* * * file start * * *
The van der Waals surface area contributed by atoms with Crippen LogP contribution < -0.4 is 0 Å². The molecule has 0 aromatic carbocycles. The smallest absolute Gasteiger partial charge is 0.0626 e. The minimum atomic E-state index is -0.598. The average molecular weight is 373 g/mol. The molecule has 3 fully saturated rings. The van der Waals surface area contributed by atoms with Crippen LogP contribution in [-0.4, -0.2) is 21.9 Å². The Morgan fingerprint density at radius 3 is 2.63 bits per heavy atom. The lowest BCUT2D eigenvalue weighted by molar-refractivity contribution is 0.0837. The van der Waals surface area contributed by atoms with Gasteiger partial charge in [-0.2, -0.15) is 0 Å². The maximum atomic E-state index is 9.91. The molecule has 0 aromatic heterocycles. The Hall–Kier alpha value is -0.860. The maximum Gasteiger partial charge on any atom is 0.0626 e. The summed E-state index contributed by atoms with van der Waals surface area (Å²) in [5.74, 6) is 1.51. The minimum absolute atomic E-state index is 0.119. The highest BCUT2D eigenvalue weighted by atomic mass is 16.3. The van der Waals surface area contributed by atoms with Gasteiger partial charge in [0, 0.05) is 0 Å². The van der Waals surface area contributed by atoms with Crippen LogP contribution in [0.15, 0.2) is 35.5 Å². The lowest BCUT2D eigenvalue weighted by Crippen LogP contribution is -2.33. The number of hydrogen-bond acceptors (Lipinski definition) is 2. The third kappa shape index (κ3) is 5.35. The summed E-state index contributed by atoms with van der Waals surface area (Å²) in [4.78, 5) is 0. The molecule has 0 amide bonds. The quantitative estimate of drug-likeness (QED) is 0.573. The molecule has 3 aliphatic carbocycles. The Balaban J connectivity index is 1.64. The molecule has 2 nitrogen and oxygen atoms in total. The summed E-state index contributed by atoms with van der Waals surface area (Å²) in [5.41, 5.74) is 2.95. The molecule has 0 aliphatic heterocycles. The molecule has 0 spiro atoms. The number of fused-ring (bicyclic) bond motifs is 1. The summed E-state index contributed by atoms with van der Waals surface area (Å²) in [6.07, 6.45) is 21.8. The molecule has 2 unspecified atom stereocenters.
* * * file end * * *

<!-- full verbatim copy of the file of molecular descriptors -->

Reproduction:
The van der Waals surface area contributed by atoms with Crippen LogP contribution < -0.4 is 0 Å². The molecule has 0 aromatic carbocycles. The smallest absolute Gasteiger partial charge is 0.0626 e. The minimum atomic E-state index is -0.598. The average molecular weight is 373 g/mol. The molecule has 3 fully saturated rings. The van der Waals surface area contributed by atoms with Crippen LogP contribution in [-0.4, -0.2) is 21.9 Å². The Morgan fingerprint density at radius 3 is 2.63 bits per heavy atom. The lowest BCUT2D eigenvalue weighted by molar-refractivity contribution is 0.0837. The van der Waals surface area contributed by atoms with Gasteiger partial charge in [-0.2, -0.15) is 0 Å². The maximum atomic E-state index is 9.91. The molecule has 0 aromatic heterocycles. The Hall–Kier alpha value is -0.860. The maximum Gasteiger partial charge on any atom is 0.0626 e. The summed E-state index contributed by atoms with van der Waals surface area (Å²) in [5.74, 6) is 1.51. The minimum absolute atomic E-state index is 0.119. The highest BCUT2D eigenvalue weighted by atomic mass is 16.3. The van der Waals surface area contributed by atoms with Gasteiger partial charge in [0, 0.05) is 0 Å². The van der Waals surface area contributed by atoms with Crippen LogP contribution in [0.15, 0.2) is 35.5 Å². The lowest BCUT2D eigenvalue weighted by Crippen LogP contribution is -2.33. The number of hydrogen-bond acceptors (Lipinski definition) is 2. The third kappa shape index (κ3) is 5.35. The summed E-state index contributed by atoms with van der Waals surface area (Å²) in [4.78, 5) is 0. The molecule has 0 amide bonds. The quantitative estimate of drug-likeness (QED) is 0.573. The molecule has 3 aliphatic carbocycles. The Balaban J connectivity index is 1.64. The molecule has 2 nitrogen and oxygen atoms in total. The summed E-state index contributed by atoms with van der Waals surface area (Å²) in [5.41, 5.74) is 2.95. The molecule has 0 aliphatic heterocycles. The molecule has 0 spiro atoms. The number of fused-ring (bicyclic) bond motifs is 1. The summed E-state index contributed by atoms with van der Waals surface area (Å²) in [6.07, 6.45) is 21.8. The molecule has 2 unspecified atom stereocenters.